Almost exactly two years ago, Xiaomi pulled a page from OnePlus’ playbook and stunned everyone with the Poco F1 (or Pocophone F1), a phone with proper flagship specs that cost just $300. While the F1 cut some corners to achieve this feat (plastic build, no NFC), it still delivered amazing performance and battery life. Then in 2019, it was followed up by… crickets?

While Redmi’s excellent K20 Pro was technically the Poco F1’s successor, Xiaomi didn’t release a Poco-branded device last year. That changed back in February 2020, when the company announced it was spinning Poco off as a sub-brand. It then re-released Redmi’s K30 Pro as the $500 Poco F2 Pro, and also launched the mid-range Poco X2, M2 Pro, and X3 NFC.

This time around, the Poco F2 Pro is an aluminum and glass sandwich with a Snapdragon 865, 5G (no US support, though), NFC, a notch-less OLED screen, and quad-rear cameras. As you’d expect, there’s a lot to like here. It obviously nails performance and battery life, and even retains the headphone jack. But that display is stuck at 60Hz, and the main shooter lacks OIS — two missing features that are quickly becoming critical in the highly competitive sub-$500 premium mid-range segment. Then, there’s MIUI 12. While Xiaomi’s Android skin has improved somewhat since the Poco F1, it’s still far from the clean user experience offered by Google, OnePlus, Moto, or Nokia. I’m not a fan.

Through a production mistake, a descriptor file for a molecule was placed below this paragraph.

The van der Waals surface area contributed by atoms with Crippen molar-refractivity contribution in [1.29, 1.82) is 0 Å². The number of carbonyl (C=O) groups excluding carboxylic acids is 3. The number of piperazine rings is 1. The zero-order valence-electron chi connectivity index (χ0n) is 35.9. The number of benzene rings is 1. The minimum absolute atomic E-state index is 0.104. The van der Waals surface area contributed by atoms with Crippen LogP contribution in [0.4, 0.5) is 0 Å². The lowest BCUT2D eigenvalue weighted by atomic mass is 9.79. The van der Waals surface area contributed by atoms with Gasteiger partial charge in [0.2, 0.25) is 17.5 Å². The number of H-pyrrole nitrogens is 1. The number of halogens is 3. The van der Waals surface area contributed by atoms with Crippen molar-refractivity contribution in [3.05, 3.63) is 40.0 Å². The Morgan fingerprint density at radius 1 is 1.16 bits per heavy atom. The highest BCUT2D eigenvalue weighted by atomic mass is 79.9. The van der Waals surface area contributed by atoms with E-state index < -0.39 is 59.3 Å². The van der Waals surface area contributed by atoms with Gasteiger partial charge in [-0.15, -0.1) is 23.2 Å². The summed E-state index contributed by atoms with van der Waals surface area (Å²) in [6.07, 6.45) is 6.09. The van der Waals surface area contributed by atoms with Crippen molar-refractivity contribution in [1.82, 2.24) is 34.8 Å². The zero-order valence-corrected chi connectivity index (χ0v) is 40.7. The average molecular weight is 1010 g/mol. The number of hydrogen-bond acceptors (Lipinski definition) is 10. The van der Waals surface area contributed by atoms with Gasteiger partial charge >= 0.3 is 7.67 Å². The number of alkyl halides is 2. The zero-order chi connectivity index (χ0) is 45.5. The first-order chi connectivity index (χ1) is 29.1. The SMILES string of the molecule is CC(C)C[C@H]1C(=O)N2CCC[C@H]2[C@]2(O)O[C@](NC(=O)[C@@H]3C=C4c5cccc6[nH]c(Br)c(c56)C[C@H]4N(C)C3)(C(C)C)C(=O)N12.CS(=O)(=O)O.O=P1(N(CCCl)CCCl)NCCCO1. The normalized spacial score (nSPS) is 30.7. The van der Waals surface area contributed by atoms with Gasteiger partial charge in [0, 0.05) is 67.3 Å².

Finally, $500 for a Poco F2 Pro today is a lot more money than $300 was for the Poco F1 two years ago. For that kind of cash, do you go for specs above all and sacrifice some features, or do you settle for a phone with a Snapdragon 765G that’s more balanced, like the OnePlus Nord? Gamers might prefer the F2 Pro, but having used both phones for a few weeks, I think most folks will be happier with the Nord.


SoC Snapdragon 865
Storage 128/256GB (UFS 3.1)
Display 6.67-inch 1080 x 2400 AMOLED, 60Hz, 20:9, HDR10+
Battery 4700mAh
Camera 64 MP, f/1.9, PDAF, no OIS (wide); 13 MP, f/2.4, 123˚ (ultrawide); 5 MP, f/2.2, AF (macro); 2 MP, f/2.4 (depth); 20MP f/2.2 (selfie)
Software MIUI 12 on Android 10
Connectivity Wi-Fi 802.11 a/b/g/n/ac/6, Bluetooth 5.1, LTE (no 5G in the US)
Measurements 163.3 x 75.4 x 8.9 mm, 219 g
Price approx $400

The Good

Battery life This phone is like the Energizer bunny. It just keeps on going, and going, and going.
Performance That Snapdragon 865 delivers all the speed, all the time. It’s always quick.